India-Pakistan war tensions escalate

By Deepal Jayasekera
4 March 2019

War tensions between India and Pakistan continue to escalate, posing the danger of an all-out military conflict involving nuclear weapons.

At least six civilians and two Pakistani soldiers were killed on Friday and Saturday as a result of cross-border shelling from both sides along the Line of Control (LoC), which separates the two parts of Kashmir ruled by India and Pakistan. Indian and Pakistani troops have attacked each other’s military posts and villages.

The Pakistani military said that two of its soldiers were killed by Indian firing over the LoC on Friday. The next day, two civilians were killed and two others injured by the resumption of shelling from the Indian side.

Umar Azam, a Pakistani government official, accused Indian troops of “indiscriminately targeting border villagers” using heavy weaponry along the LoC. Indian police said that Pakistani shelling on Friday killed a mother and two children, and critically wounded the father, in the Poonch region near the LoC.

Thousands of villagers on both sides of the LoC have fled to government-run shelters or relatives’ homes. Denouncing the cross-border fighting between the Pakistani and Indian militaries, a resident from Mendhar in Indian Kashmir told the media: “These battles are being fought on our bodies, in our homes and fields, and we still don’t have anything in our hands.”

The current fighting erupted after 40 Indian soldiers were killed in a suicide attack by Kashmir separatists on February 14. The Indian government immediately seized on the attack, which was carried out by the Pakistani-based Jaish-e-Mohammed (JeM), to launch a war-mongering campaign against Pakistan. Islamabad insisted it had no hand in the incident.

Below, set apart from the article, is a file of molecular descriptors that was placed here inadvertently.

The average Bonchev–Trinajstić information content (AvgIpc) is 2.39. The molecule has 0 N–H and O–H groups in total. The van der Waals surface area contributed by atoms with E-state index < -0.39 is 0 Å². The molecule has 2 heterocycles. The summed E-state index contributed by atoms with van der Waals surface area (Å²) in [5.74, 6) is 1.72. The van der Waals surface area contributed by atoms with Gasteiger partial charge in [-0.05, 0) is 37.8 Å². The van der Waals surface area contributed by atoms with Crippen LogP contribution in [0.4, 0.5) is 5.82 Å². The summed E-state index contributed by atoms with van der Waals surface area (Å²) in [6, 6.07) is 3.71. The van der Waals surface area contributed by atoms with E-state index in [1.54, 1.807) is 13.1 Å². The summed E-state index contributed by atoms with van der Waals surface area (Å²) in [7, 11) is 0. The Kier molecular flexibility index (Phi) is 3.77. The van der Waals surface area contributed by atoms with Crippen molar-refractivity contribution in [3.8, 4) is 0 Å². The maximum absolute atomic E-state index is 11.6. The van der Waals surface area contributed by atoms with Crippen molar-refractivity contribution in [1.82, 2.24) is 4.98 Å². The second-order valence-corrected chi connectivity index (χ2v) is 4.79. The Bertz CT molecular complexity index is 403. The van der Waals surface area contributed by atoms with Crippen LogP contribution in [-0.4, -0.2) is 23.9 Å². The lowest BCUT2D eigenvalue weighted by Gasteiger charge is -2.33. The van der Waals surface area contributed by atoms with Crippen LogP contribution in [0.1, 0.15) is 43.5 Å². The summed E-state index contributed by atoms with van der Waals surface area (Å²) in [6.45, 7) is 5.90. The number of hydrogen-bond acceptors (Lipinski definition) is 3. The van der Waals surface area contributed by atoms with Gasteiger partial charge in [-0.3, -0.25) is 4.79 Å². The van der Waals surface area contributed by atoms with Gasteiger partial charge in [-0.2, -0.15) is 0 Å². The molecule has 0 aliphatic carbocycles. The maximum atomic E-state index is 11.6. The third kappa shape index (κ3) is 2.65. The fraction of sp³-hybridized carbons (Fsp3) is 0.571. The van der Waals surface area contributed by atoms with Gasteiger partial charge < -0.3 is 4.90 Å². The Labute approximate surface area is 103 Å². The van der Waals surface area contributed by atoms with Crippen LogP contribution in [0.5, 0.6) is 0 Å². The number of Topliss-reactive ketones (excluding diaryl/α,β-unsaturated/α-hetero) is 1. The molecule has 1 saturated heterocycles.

Last Tuesday morning Indian war planes launched a bombing raid deep inside Pakistan, the first such attack since the end of the 1971 Indo-Pakistan war. New Delhi claimed the raid destroyed a major JeM camp, killing hundreds of “terrorists.” Islamabad, however, declared that its air force had chased away the Indian planes, which dropped explosives in a forest area, and that there were no casualties.

On Wednesday, Pakistan retaliated sending its warplanes into airspace over the Indian state of Jammu and Kashmir. In the resulting dogfight the Pakistan air force shot down at least one Indian plane, which fell inside Pakistan territory. The pilot was captured.

On Friday night, Pakistan Prime Minister Imran Khan released the Indian pilot as a “peace gesture” and called for talks with India. The Indian government declared that there would not be any talks with Pakistan until it ended all support for Kashmir separatists. Having dismissed Islamabad’s show of good will, it proceeded to parade the pilot as a national hero.

Indian Air Marshal C. Hari Kumar, who oversaw last Tuesday’s air strike against Pakistan, told the Hindu on Saturday: “Nobody wants war [but] … We cannot tolerate cross border terrorism. The message has to be sent that we cannot lose citizens, in uniform or otherwise. Our IAF [Indian Air Force] has the capability to hit anywhere.”